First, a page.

This caught the attention of Rep. Mike Pompeo and two of his fellow Republican House members, Pete Roskam and Lee Zeldin. In a letter to Kerry sent Thursday, they write, "The seeming American refusal to name these Iranian tests as violations is in direct conflict with the administration’s earlier commitments."

The White House sees it differently. This week Ben Rhodes, a deputy national security adviser for strategic communications told reporters that Iran's missile tests were not part of July's nuclear agreement, which is strange because most experts consider missiles that can deliver a nuclear weapon to be part of a country's nuclear program.

Again, the Iranians have been firm on this point. There is barely a day that goes by when the country's leaders don't affirm that they have a sovereign right to test as many missiles as they choose. And in case the message wasn't clear, Iranian television made sure to broadcast images of those missiles emblazoned with Hebrew words that said "Israel must be wiped off the earth."

This pattern began over the summer when Obama himself assured Congress and the public that the International Atomic Energy Agency (IAEA) would have the ability to inspect any suspicious site that it wanted. The Iranians countered that their military facilities were off limits.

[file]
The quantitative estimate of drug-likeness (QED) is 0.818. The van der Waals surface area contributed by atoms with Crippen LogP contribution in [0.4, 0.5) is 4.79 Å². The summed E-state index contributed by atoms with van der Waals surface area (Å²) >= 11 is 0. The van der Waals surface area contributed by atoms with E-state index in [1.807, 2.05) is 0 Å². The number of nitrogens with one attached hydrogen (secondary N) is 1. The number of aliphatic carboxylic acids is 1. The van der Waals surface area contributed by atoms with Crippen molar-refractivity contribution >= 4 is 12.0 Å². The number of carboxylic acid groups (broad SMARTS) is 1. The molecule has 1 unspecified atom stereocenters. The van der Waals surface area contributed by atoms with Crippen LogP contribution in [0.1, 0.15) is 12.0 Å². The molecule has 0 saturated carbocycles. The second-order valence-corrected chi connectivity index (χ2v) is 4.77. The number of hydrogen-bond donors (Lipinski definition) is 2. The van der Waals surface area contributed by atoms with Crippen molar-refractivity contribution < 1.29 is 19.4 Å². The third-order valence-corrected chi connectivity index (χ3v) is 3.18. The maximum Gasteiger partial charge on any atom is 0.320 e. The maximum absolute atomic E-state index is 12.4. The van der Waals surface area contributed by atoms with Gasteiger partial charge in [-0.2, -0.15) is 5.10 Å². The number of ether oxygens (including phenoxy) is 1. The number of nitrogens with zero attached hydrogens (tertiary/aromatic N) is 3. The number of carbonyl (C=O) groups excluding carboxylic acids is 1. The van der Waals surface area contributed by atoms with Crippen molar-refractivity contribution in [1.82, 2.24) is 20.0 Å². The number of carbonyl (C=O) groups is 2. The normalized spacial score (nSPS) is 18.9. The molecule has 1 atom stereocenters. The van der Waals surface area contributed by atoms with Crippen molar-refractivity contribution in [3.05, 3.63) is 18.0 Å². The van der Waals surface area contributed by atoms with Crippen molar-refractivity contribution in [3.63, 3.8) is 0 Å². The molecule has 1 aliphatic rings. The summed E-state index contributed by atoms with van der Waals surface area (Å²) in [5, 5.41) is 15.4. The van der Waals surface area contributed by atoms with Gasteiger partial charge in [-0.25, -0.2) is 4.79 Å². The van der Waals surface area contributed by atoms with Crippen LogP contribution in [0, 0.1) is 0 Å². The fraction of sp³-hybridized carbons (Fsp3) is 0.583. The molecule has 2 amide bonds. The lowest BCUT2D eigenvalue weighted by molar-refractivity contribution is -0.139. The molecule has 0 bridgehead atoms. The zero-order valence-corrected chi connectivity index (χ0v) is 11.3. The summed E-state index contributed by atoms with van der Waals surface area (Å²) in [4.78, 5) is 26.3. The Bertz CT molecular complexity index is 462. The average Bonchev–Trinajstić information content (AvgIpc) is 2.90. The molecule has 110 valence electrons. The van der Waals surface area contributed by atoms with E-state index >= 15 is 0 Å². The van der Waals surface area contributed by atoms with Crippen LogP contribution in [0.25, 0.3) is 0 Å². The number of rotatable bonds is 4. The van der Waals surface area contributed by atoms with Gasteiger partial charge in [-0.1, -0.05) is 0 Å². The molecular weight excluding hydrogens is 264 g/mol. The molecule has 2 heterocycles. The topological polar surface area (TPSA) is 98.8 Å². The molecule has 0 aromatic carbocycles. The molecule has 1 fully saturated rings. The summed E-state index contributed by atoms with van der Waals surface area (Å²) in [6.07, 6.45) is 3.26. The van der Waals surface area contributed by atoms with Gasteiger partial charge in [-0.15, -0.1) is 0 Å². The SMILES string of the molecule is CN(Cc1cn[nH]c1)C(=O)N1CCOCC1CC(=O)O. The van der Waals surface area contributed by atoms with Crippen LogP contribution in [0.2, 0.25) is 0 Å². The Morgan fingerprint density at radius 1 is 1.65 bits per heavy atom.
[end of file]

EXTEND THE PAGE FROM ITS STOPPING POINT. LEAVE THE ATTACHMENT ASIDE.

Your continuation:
It turns out they were right. When the IAEA devised a plan to inspect Iran's Parchin facility, the Iranians refused international inspectors access and allowed only a ceremonial visit from the agency's director. The Iranians were allowed to collect their own site samples.   

Experts disagree on whether any of these post-deal concessions are significant. The administration argues that Iran has complied with its primary commitments -- the removal of low enriched uranium, the modification of key nuclear sites like Arak and allowing far greater transparency of its program.

But this misses the point. Despite Obama's 2012 campaign promise, the president accepted an agreement in July that allowed Iran to keep in place the industrial-sized nuclear program it had built in defiance of the United Nations. This gives Iran a loaded gun with which to blackmail the rest of the world. If more concessions are not granted, then Iran can always  restart its program.

In theory, Obama and future presidents could then re-impose sanctions. But realistically it will be much harder to persuade America's allies and adversaries to take drastic steps, particularly as so many other countries are now looking to reinvest in Iran's economy. After all, it took years to carefully build the coalition that imposed the sanctions that forced Iran to negotiate.

Iran's leaders seem to understand this. So does the Obama administration. And the terms of the agreement we thought was completed in July keep changing to the benefit of Iran.

This column does not necessarily reflect the opinion of the editorial board or Bloomberg LP and its owners.

To contact the author of this story:
Eli Lake at elake1@bloomberg.net

To contact the editor responsible for this story:
Therese Raphael at traphael4@bloomberg.net